Beginning in the wee hours of this morning (Tuesday, May 5) and ending at 9 a.m. on Sunday, the Gewerkschaft Deutscher Lokomotivführer or German Train Drivers Union (GDL) is staging it’s eighth strike in 10 months. This one is set to be the longest rail strike in German history, lasting most of this week.
The GDL is striking for shorter work weeks, a 5% increase in wages, and the right to include more railway workers in its union. It currently represents around 34,000 members and wants to increase that number by around another 17,000.
The GDL isn’t even the largest railway workers’ union. That distinction goes to the Eisenbahn- und Verkehrsgewerkschaft (EVG) which has nearly a quarter million workers. However, without drivers, the trains don’t run. These strikes have affected all German freight and passenger trains; including the S-Bahn system that exists in many German cities.
The below graphic shows all the S-Bahn lines in Berlin that are completely shut down or only partially running during this week’s strike (any line with an X means it’s shut down). Just over half of all S-Bahn lines are either completely closed or only partially running during the strike. Further, train frequency will be reduced from about every 10 minutes per train to every 20 minutes on any line that is running.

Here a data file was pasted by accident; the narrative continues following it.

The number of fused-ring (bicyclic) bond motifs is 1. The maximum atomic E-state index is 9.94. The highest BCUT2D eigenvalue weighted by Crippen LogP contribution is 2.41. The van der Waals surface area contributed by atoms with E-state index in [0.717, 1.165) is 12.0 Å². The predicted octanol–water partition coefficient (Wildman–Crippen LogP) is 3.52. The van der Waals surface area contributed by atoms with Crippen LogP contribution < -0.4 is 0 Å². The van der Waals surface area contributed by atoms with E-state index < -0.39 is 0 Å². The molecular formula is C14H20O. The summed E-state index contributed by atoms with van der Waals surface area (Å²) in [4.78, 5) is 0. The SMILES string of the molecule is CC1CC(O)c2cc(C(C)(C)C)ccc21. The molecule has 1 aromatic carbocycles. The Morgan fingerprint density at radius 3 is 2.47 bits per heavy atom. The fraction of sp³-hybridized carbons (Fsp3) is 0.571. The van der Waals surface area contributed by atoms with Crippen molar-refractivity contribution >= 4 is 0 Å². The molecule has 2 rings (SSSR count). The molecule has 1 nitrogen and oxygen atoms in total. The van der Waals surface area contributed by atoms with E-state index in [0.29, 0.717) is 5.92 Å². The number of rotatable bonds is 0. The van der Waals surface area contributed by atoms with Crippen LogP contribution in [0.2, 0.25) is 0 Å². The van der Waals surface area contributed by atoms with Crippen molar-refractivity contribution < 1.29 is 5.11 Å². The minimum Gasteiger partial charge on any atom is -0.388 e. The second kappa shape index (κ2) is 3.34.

This week, we’ll be joining the tens of thousands of other commuters on the U-Bahn (subway) and buses instead of relying on the S-Bahn system to get around. Generally, we use the S-Bahn for about half of our journeys and it plays a key part in our getting to school. However, the strike isn’t really going to cripple our mobility. We’ll just need to plan ahead a little more and deal with the over-crowding that will inevitably result on the other modes of transportation that continue to run in the city. Berlin’s transportation system is safe, efficient, and relatively cheap; we really have no complaints. This week’s strike just means it will take an extra 10 minutes for us to get to school.
The GDL’s ongoing labor disputes have affected us before. Our visit to Berlin last October coincided with a strike that rendered most of the city’s S-Bahn system paralyzed. I had tickets to a Saturday afternoon soccer match and had to take a series of buses and trams instead of the S-Bahn that would normally have gotten me to the stadium in about 45 minutes. Because of the strike, it took me over 90 minutes each way.
Just before another strike two weeks ago, we took the train to Amsterdam. We ended up having to take a bus from Holland back to Berlin. The bus turned out to be comfortable, clean, and cheap; so much so that we would consider taking a long distance bus over the train when planning future travels. It isn’t always practical but the price often can’t be beat.
The railways aren’t the only industry suffering from labor disputes in Germany. Postal workers have staged one-day strikes at select outlets over the past couple weeks, bus and tram drivers in the state of Brandenburg (which surrounds Berlin) are striking this week, and the couriers that deliver cash to ATMs in Berlin are also striking.